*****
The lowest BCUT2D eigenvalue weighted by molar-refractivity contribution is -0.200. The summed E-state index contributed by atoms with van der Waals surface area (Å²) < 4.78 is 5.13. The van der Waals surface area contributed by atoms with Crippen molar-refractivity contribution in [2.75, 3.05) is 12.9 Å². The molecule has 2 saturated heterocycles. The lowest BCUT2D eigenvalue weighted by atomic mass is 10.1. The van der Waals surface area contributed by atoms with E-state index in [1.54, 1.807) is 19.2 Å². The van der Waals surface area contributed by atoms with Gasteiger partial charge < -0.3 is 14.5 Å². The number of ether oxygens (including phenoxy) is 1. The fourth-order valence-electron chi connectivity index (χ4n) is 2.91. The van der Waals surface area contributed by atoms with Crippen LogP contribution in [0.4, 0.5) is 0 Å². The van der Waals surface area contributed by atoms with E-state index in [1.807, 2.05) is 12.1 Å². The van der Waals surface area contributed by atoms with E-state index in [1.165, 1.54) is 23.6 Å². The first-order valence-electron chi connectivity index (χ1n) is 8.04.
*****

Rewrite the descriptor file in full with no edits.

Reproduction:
The lowest BCUT2D eigenvalue weighted by molar-refractivity contribution is -0.200. The summed E-state index contributed by atoms with van der Waals surface area (Å²) < 4.78 is 5.13. The van der Waals surface area contributed by atoms with Crippen molar-refractivity contribution in [2.75, 3.05) is 12.9 Å². The molecule has 2 saturated heterocycles. The lowest BCUT2D eigenvalue weighted by atomic mass is 10.1. The van der Waals surface area contributed by atoms with E-state index in [1.54, 1.807) is 19.2 Å². The van der Waals surface area contributed by atoms with Gasteiger partial charge < -0.3 is 14.5 Å². The number of ether oxygens (including phenoxy) is 1. The fourth-order valence-electron chi connectivity index (χ4n) is 2.91. The van der Waals surface area contributed by atoms with Crippen LogP contribution in [0.4, 0.5) is 0 Å². The van der Waals surface area contributed by atoms with E-state index in [1.807, 2.05) is 12.1 Å². The van der Waals surface area contributed by atoms with E-state index in [1.165, 1.54) is 23.6 Å². The first-order valence-electron chi connectivity index (χ1n) is 8.04.